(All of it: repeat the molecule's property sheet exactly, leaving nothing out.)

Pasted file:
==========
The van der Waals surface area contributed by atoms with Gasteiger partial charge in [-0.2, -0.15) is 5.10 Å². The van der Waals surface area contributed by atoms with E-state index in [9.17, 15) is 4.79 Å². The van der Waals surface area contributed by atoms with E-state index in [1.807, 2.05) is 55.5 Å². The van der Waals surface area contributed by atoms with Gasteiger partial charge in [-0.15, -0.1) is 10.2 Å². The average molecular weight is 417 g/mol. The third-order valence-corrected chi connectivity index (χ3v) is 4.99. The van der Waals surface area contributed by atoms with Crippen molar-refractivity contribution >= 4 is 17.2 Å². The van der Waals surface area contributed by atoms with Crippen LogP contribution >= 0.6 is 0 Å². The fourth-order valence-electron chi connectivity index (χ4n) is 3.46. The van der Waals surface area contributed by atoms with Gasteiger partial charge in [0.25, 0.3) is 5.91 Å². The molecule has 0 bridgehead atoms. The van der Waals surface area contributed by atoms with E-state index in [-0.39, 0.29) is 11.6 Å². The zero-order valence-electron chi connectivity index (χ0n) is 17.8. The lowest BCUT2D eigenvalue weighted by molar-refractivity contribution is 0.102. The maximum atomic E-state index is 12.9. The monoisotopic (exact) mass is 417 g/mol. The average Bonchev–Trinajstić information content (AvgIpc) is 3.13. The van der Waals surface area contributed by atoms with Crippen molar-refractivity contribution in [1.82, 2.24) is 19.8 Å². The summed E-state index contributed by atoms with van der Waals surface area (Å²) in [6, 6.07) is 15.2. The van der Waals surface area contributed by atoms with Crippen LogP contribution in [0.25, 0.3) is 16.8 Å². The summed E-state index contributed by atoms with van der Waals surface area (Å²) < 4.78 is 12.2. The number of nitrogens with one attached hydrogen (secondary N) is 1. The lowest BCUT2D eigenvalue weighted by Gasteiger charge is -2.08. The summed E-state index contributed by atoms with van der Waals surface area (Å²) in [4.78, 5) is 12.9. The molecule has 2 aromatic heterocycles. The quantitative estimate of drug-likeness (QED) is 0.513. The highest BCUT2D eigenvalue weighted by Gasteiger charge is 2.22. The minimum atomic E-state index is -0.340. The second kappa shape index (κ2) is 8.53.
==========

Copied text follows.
The van der Waals surface area contributed by atoms with Gasteiger partial charge in [-0.2, -0.15) is 5.10 Å². The van der Waals surface area contributed by atoms with E-state index in [9.17, 15) is 4.79 Å². The van der Waals surface area contributed by atoms with E-state index in [1.807, 2.05) is 55.5 Å². The van der Waals surface area contributed by atoms with Gasteiger partial charge in [-0.15, -0.1) is 10.2 Å². The average molecular weight is 417 g/mol. The third-order valence-corrected chi connectivity index (χ3v) is 4.99. The van der Waals surface area contributed by atoms with Crippen molar-refractivity contribution >= 4 is 17.2 Å². The van der Waals surface area contributed by atoms with Crippen LogP contribution >= 0.6 is 0 Å². The fourth-order valence-electron chi connectivity index (χ4n) is 3.46. The van der Waals surface area contributed by atoms with Gasteiger partial charge in [0.25, 0.3) is 5.91 Å². The molecule has 0 bridgehead atoms. The van der Waals surface area contributed by atoms with E-state index in [-0.39, 0.29) is 11.6 Å². The zero-order valence-electron chi connectivity index (χ0n) is 17.8. The lowest BCUT2D eigenvalue weighted by molar-refractivity contribution is 0.102. The maximum atomic E-state index is 12.9. The monoisotopic (exact) mass is 417 g/mol. The average Bonchev–Trinajstić information content (AvgIpc) is 3.13. The van der Waals surface area contributed by atoms with Crippen molar-refractivity contribution in [1.82, 2.24) is 19.8 Å². The summed E-state index contributed by atoms with van der Waals surface area (Å²) in [6, 6.07) is 15.2. The van der Waals surface area contributed by atoms with Crippen LogP contribution in [0.25, 0.3) is 16.8 Å². The summed E-state index contributed by atoms with van der Waals surface area (Å²) < 4.78 is 12.2. The number of nitrogens with one attached hydrogen (secondary N) is 1. The lowest BCUT2D eigenvalue weighted by Gasteiger charge is -2.08. The summed E-state index contributed by atoms with van der Waals surface area (Å²) in [4.78, 5) is 12.9. The molecule has 2 aromatic heterocycles. The quantitative estimate of drug-likeness (QED) is 0.513. The highest BCUT2D eigenvalue weighted by Gasteiger charge is 2.22. The minimum atomic E-state index is -0.340. The second kappa shape index (κ2) is 8.53.